The next episode is the first in which you’re finally able to use your own forces, with the caveat of two units who are required to be in battle. Mu Zhiyun’s Misguide ability works wonders on this map, allowing her to teleport artillery units and healers behind your own lines to be dismantled by your soldiers. Thankfully, she’s strong enough to stand on her own against assaults from four or more units after some levels, so there’s little reason to worry about where she ends up after the teleport.
Like the two episodes before it, this map pales in comparison to the very first encounter where we met our new pirate ally. These past three skirmishes take place on maps you’ve already battled upon, in some cases twice. They may be set in different weather or during another time of day, but little else is done to make them interesting. On a narrative front, the DLC does give a glimpse into some of the later events within Paris: how some of your troops came to learn about the turns the revolution has taken, why former allies have raised blades against you, and just how a particular princess managed to make her way to your army in the chaos engulfing the city. While some context is added to events in the main story and some answers provided, they’re not revelatory by any means.
Our final episode is the most mechanically unique and hearkens back to the beginning of this adventure with our swashbuckling friend. I was relieved I was facing off against only two enemies, each on their own ship. Once again, we’re crashing through chaotic waters and clashing blades atop the high seas. Relief washed over me as I set my forces and went to engage my foes. Finally, I wouldn’t have to battle through wave after wave of heavily armored troops. Yet my calm shattered immediately. The enemies are a pair of level 99 units with 666 HP each. They have high evasion and defense, so when hits do land, they do minimal damage that is likely to be fully recovered on the next turn.
To top it all off, these bosses have an arsenal of abilities that give them unprecedented control of the battlefield. Numerous area of effect (AoE) attacks can kill units in one hit should they be caught in them. Telegraphed AoEs also force the player to reposition units and give up the chance to attack in order to survive until the next turn. Additional enemies will also appear outside the arena and fire inwards, covering the already cramped space in rather large ‘danger zones’ that take up a third of the arena. In a white-knuckle damage-race fight with a short turn limit, having to sacrifice precious attacks just to survive makes the encounter feel like a one-sided dance of attrition.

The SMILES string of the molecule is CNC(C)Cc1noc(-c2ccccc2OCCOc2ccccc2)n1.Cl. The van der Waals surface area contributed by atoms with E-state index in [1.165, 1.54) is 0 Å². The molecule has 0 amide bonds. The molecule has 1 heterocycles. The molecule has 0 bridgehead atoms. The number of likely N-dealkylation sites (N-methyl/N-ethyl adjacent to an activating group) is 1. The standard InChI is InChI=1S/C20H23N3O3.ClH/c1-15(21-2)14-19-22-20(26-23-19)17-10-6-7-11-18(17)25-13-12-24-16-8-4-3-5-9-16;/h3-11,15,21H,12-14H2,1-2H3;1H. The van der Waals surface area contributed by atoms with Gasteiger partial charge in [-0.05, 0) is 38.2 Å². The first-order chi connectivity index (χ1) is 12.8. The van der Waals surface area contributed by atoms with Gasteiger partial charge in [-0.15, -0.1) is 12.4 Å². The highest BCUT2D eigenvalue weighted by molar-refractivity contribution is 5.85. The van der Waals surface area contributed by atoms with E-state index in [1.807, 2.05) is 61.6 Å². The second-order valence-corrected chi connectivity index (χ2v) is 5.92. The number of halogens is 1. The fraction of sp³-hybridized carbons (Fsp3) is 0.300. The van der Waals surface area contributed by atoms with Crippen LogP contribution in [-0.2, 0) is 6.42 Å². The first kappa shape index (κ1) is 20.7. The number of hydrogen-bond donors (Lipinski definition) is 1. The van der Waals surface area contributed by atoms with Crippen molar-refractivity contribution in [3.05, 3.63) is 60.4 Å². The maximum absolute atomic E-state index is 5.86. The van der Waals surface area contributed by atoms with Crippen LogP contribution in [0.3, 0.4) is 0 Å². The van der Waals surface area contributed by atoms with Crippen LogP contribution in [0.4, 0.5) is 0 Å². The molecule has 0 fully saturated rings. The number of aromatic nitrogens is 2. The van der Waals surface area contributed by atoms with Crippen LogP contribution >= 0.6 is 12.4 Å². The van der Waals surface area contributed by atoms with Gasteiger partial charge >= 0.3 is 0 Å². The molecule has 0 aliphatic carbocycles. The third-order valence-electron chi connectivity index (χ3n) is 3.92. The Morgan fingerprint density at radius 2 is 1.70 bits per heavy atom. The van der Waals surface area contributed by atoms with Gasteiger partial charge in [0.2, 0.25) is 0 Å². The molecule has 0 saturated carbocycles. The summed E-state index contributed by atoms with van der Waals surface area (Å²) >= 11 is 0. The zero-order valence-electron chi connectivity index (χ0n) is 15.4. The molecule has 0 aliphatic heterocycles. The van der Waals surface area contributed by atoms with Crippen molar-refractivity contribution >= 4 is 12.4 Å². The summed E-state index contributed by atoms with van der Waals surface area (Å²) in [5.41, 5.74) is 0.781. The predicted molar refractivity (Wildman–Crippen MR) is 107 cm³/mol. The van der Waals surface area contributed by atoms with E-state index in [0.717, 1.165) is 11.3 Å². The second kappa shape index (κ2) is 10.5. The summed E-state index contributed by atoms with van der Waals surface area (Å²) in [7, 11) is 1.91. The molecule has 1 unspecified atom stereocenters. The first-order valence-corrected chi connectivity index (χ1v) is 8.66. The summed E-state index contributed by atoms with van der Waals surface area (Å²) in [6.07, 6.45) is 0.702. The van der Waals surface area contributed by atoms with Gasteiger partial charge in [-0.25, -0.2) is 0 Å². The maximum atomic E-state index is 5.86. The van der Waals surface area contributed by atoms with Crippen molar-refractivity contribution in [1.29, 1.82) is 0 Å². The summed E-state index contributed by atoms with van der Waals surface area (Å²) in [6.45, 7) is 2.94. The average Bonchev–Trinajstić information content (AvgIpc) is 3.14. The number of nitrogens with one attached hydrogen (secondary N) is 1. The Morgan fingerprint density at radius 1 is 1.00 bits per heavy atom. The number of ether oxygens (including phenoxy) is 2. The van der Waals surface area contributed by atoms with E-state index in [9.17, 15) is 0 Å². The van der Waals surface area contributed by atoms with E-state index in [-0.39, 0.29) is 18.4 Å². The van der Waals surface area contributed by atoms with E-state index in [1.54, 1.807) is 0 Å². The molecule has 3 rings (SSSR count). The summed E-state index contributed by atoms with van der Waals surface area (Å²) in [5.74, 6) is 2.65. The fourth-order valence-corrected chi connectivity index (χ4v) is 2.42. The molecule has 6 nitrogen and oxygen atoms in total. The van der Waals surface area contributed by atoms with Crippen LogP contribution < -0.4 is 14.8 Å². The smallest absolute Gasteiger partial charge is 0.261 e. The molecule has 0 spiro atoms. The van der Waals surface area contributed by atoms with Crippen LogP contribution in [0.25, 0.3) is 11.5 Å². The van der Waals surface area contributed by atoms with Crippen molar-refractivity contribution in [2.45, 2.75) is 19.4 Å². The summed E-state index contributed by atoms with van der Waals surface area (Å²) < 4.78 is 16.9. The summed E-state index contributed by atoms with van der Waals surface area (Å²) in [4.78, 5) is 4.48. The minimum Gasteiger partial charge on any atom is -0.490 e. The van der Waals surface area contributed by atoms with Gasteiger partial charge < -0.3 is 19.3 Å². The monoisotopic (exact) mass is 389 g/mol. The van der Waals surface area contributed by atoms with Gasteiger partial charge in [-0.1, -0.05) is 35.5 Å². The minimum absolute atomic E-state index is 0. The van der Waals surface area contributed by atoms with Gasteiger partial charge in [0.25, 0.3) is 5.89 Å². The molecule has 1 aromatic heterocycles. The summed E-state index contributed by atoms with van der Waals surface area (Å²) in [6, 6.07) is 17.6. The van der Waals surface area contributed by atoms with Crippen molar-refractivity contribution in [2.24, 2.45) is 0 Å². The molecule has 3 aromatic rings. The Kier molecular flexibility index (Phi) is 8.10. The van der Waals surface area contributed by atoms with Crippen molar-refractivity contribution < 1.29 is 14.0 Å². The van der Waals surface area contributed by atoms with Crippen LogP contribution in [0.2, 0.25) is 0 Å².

This final battle is brutal and punishing. With 16 turns to kill the enemy (more accurately 14 due to scripted mass confusion), it’s an uphill slog that is grueling to play. I spent hours on this final battle retooling my team, swapping all my equipment around, grinding to get money and items for skills, and precariously placing my supply units in the line of fire, hoping they’d survive with mitigation stacked upon them. After finally getting one of these enemies down, I was met with an instant revival at full health on turn 12. It became immediately clear these super bosses were meant for New Game+ with a fully geared team with all the best secret equipment from the main game’s challenge missions. With the high number of mechanics these bosses introduce, it feels like they’re playing an entirely different game than you are.
Ultimately, The Oriental Pirate DLC is tough to recommend, as it highlights both the best and worst that Banner of the Maid has to offer. While it adds in a great new unit, it carries over significant issues from the original game: walls of enemies and rampant reinforcements. The first and last episodes show unique maps with intricate mechanics, but the middle episodes are padded-out endurance tests. Sure, players could get Mu Zhiyun and simply carry on with the rest of the game as normal, but at $4.99, it’s quite a bit of money for a single unit in a game with 30+ characters in the roster and over a dozen on the field. Like the first (free) DLC, there’s plenty of challenge here if players wish to test their mettle. For anyone who enjoyed the original game and finds themselves interested in the DLC, I’d strongly recommend approaching it on New Game+. Despite the frustrating elements, there are flashes of greatness that I hope carry over to a sequel.